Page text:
By Kim Han-joo
SEOUL, Oct. 25 (Yonhap) -- South Korea will gradually phase out coronavirus restrictions starting next month to embrace a new scheme of returning to normal life backed by the rising rate of vaccinations, health authorities said Monday.
A government-led committee announced a draft roadmap meant to get people's lives back to normal on a gradual basis.
The move came as 70.1 percent of 52 million South Koreans were fully vaccinated in eight months after the country kicked off its nationwide inoculation campaign.
The government will relax most of its coronavirus restrictions, such as nighttime curfews on cafes, restaurants and other multi-use facilities under the "living with COVID-19" scheme to be carried out in three phases starting on Nov. 1.
Currently, cafes and restaurants in the greater Seoul area -- home to about half of the country's population of 52 million -- are allowed to operate until 10 p.m. while in the other parts of the country are allowed until midnight. Operation hours of such facilities will be completely free starting on Nov. 1, according to the authorities.
Business of entertainment facilities, including clubs and other kinds of nighttime facilities, in the greater Seoul area, have been banned since June while in other parts of the country have been allowed until 10 p.m. Under the first phase of the scheme, business hours of such facilities will be allowed until midnight.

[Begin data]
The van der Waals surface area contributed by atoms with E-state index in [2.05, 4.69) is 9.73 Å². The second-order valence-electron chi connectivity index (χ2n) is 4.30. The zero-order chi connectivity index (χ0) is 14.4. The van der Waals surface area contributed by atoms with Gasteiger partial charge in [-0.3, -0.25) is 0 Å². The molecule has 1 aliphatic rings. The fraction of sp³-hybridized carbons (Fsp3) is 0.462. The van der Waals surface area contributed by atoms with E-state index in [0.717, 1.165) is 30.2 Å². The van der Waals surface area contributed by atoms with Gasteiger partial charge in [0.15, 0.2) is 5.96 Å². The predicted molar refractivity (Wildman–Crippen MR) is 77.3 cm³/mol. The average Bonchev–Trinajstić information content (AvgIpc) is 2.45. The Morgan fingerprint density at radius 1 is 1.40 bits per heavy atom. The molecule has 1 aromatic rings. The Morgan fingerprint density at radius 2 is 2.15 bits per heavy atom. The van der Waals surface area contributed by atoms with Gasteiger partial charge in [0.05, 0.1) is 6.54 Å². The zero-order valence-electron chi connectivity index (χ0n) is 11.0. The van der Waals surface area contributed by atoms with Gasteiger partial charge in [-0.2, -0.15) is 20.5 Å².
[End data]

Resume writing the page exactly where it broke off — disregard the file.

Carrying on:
The authorities will introduce the "vaccine pass" system, which requires a vaccination certificate or a negative test result for entry into multi-use facilities, such as entertainment facilities and indoor gyms.
Those who are not subject for inoculation due to medical reason, or people aged 18 or younger, will be excluded from this system.
The second level of the scheme will be focused on allowing large-scale events such as concerts and is expected to kick off in mid-December, according to the authorities.
Large-scale K-pop concerts or street rallies will be allowed by adopting such vaccine pass system, according to the plan.
Nighttime curfews on entertainment facilities will be completely lifted under the second step of the scheme.
The first case of such vaccine pass is sports events that have been played with few spectators in attendance.
Starting earlier this month, professional sports teams in Seoul and surrounding cities are permitted to accept fans at a maximum of 30 percent of stadium capacity, provided that they are fully vaccinated. For indoor venues, such as basketball and volleyball arenas, the size of the crowd is capped at 20 percent.
The ceiling is expected to increase up to 75 percent during the second level, according to the authorities.
The final stage of the scheme is expected to kick off in late January, which will focus on completely lifting restrictions on private gatherings.
Currently, the ceiling on private gatherings has been raised to allow up to eight people to meet in Seoul and its surrounding areas, provided that four of them are fully vaccinated. A maximum of 10 people, including six fully vaccinated, are allowed to gather in other regions.
Private gatherings of up to 10 people, regardless of vaccination, will be allowed until the second level and the ceiling will be completely gone by the third level.
However, the government will maintain mandatory masks both inside and outdoor until the last phase of the scheme.
The committee is comprised of a total of 30 private sector experts and eight government officials to discuss ways to carry out the envisioned transition in the economic, education, security, coronavirus control and quarantine sectors.
The committee is scheduled to hold its second meeting on Wednesday and announce its final roadmap on Friday.
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